Facilitating the Spread of Knowledge and Innovation in Professional Software Development

Write for InfoQ


Choose your language

InfoQ Homepage News Google AI Unveils Muse, a New Text-to-Image Transformer Model

Google AI Unveils Muse, a New Text-to-Image Transformer Model

Google AI released a research paper about Muse, a new Text-To-Image Generation via Masked Generative Transformers that can produce photos of a high quality comparable to those produced by rival models like the DALL-E 2 and Imagen at a rate that is far faster.

Muse is trained to predict randomly masked image tokens using the text embedding from a large language model that has already been trained. This job involves masked modeling in discrete token space. Muse uses a 900 million parameter model called a masked generative transformer to create visuals instead of pixel-space diffusion or autoregressive models.

Google claims that with a TPUv4 chip, a 256 by 256 image can be created in as little as 0.5 seconds, as opposed to 9.1 seconds using Imagen, their diffusion model that they claim offers an "unprecedented degree of photorealism" and a "deep level of language understanding." TPUs, or Tensor Processing Units, are custom chips developed by Google as dedicated AI accelerators.

According to the research, Google AI has trained a series of Muse models with varying sizes, ranging from 632 million to 3 billion parameters, finding that conditioning on a pre-trained large language model is crucial for generating photorealistic, high-quality images.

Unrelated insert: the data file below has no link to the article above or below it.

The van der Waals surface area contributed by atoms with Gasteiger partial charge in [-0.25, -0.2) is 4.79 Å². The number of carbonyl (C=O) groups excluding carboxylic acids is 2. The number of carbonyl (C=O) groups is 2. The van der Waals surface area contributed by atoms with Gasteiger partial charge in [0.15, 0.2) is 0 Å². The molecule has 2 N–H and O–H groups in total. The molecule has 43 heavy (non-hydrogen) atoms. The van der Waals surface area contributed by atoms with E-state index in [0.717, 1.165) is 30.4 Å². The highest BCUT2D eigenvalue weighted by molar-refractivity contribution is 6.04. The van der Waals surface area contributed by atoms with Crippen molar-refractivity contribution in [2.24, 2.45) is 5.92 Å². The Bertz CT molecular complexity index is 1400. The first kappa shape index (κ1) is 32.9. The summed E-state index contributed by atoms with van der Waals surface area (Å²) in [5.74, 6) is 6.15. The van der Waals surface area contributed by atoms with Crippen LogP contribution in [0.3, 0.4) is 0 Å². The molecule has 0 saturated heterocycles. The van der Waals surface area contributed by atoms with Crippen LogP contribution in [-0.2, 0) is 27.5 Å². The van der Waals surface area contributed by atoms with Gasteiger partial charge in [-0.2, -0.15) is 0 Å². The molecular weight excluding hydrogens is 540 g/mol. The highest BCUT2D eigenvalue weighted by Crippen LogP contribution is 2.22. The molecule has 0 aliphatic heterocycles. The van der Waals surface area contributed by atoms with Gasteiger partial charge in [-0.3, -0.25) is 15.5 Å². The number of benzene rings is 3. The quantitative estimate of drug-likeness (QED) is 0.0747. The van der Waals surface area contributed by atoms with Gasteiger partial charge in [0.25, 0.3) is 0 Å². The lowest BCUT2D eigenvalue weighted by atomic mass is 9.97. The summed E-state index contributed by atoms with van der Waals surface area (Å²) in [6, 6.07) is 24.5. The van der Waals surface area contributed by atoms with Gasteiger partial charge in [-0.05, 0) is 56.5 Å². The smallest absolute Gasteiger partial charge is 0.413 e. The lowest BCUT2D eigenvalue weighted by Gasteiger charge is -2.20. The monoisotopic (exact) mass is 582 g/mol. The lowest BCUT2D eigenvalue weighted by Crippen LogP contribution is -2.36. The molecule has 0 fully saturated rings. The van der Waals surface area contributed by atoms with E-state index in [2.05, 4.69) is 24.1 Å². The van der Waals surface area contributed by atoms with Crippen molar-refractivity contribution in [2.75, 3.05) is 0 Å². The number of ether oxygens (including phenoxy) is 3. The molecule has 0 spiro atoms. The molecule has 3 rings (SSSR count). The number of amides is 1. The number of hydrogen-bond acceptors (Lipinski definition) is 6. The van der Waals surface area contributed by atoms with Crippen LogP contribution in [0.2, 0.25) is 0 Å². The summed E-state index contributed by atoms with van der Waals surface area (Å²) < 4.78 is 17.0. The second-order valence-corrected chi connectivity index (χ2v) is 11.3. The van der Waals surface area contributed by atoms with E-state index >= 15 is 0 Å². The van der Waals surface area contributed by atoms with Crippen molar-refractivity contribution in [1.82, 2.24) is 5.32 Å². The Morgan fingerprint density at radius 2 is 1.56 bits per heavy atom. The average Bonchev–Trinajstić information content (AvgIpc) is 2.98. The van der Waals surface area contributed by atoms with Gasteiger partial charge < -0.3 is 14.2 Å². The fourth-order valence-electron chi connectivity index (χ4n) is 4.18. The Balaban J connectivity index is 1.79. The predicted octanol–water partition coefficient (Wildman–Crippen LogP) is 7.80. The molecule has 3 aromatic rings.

Muse also outperforms Parti, a state-of-the-art autoregressive model, since it uses parallel decoding and is more than 10 times faster at inference time than the Imagen-3B or Parti-3B models and three times faster than Stable Diffusion v1.4 based on tests using hardware that is equivalent.

Muse creates visuals that correspond to the various components of speech found in the input captions, such as nouns, verbs, and adjectives. Additionally, it shows knowledge of both visual style and multi-object features like compositionality and cardinality.

Generative image models have come a long way in recent years, thanks to novel training methods and improved deep learning architectures. These models have the ability to generate highly detailed and realistic images, and they're becoming increasingly powerful tools for a wide range of industries and applications.

About the Author

Rate this Article